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Evanston’s Fourth of July parade and fireworks, signature events of the City’s summer season, will not go forward this year because of social distancing concerns, organizers decided last week.
Members of the 4th of July Association, a non-profit, all-volunteer group that puts on the celebration, voted at a meeting held on Zoom Tuesday, April 28, to cancel all their Independence Day activities for 2020.
With throngs of people stacked up along the Central Street parade route, as well as thousands more attending the lakefront fireworks in the evening, the group decided, “it would have been impossible to enforce,” said Tracy Alden, the Association president, last week.
Mr. Alden said members of the Association also had to take into account contracts with performers, with some inquiring about the day’s status. Also figuring in was the City of Evanston’s own financial status. City officials recently announced they are looking at layoffs and other severe measures in the face of a budget shortfall that could climb to as high as $20 million because of the Coronavirus response.
The 4th of July Association foots the bill for the actual production of the day’s full line of sports activities, parade, twilight band concert and fireworks. However, the City provides support in a host of public service areas, noted Mr. Alden, providing staffing from police, fire, sanitation and parks and recreation to support the activities.
In light of the situation, members of the Association (evanston4th.org) which depends on private contributions, voted instead to contribute $10,000 from their reserve fund to the Evanston Community Foundation’s Rapid Response Fund, established to support local nonprofits and those most vulnerable because of Covid-19.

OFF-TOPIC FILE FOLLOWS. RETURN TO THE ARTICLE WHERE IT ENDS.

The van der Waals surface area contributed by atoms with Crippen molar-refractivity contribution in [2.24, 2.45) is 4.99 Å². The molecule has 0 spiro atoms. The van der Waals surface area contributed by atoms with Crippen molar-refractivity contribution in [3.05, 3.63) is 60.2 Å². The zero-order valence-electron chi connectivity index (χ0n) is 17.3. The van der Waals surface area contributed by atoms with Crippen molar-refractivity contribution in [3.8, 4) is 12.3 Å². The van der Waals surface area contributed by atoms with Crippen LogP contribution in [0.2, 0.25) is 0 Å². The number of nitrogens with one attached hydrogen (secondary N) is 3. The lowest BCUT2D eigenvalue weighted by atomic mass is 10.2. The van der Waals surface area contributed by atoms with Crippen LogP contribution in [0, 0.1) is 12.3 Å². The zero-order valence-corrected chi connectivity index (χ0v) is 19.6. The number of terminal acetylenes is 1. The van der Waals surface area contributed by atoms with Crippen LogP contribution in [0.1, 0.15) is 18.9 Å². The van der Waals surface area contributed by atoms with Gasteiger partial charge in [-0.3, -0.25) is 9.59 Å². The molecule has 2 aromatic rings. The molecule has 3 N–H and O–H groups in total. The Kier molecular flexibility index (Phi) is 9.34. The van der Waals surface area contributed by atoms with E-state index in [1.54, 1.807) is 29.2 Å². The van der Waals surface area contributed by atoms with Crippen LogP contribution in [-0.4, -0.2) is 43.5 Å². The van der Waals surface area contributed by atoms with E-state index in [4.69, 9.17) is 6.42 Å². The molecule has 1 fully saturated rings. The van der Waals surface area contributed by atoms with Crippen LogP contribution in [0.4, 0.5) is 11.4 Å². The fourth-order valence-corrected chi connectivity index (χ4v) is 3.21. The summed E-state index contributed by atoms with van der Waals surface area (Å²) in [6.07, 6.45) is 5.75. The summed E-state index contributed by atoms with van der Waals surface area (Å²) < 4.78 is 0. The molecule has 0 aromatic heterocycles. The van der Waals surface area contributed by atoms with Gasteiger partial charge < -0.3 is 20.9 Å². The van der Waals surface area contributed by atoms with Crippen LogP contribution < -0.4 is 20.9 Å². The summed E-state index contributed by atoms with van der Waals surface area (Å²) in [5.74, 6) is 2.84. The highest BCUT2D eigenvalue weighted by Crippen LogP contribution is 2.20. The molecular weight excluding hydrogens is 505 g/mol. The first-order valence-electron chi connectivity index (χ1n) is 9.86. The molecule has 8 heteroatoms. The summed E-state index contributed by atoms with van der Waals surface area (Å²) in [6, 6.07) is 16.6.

This year’s Independence Day celebration would been the 99th. The Evanston 4th of July Association’s history goes back to 1921, when a group, the North End Mothers Club, formed the north Evanston 4th of July Association to provide a day of safe constructive activities after a child had been injured while setting off fireworks.
Though reluctantly moving to cancel this year’s physical celebration, Association members are looking at other ways to celebrate the day, said Mr. Alden and trustee emeritus Bruce Baumberger.
“It’s going to be in a different form,” said Mr. Baumberger. “We have our committees discussing ideas of what we can do. We have wonderful archives of past parades, videos, lots of still photos, so we could very well do possibly a Facebook Live virtual parade. There are various ways to involve the community and those are ideas being tossed around at this point, and possibly in the next few weeks they’ll begin to take shape.”
Another bright spot in the face of adversity “is that we have all of this year to ramp up for the Centennial year,” Mr. Baumberger said. “The resources that would be dedicated to organizing this year’s celebration can now be thinking of virtual for this year and Centennial for next year, assuming we’re past some of the stay-at-home and some of the requirements in place currently.”
Working in the group’s favor, “is this community is very, very supportive of our Independence Day’s celebrations,” Mr. Baumberger said, “and everyone here has a legacy – an involvement in the Fourth perhaps going back to their childhood. So we have a lot to celebrate, and we’ve got a lot to think about planning for the next 100 years.”
For this year, “it’s obviously disappointing,” he said. “But in these times, the right thing to do is simply hunker down and deal with our Covid-19 problems and be supportive of the community in any way, shape or form we can.”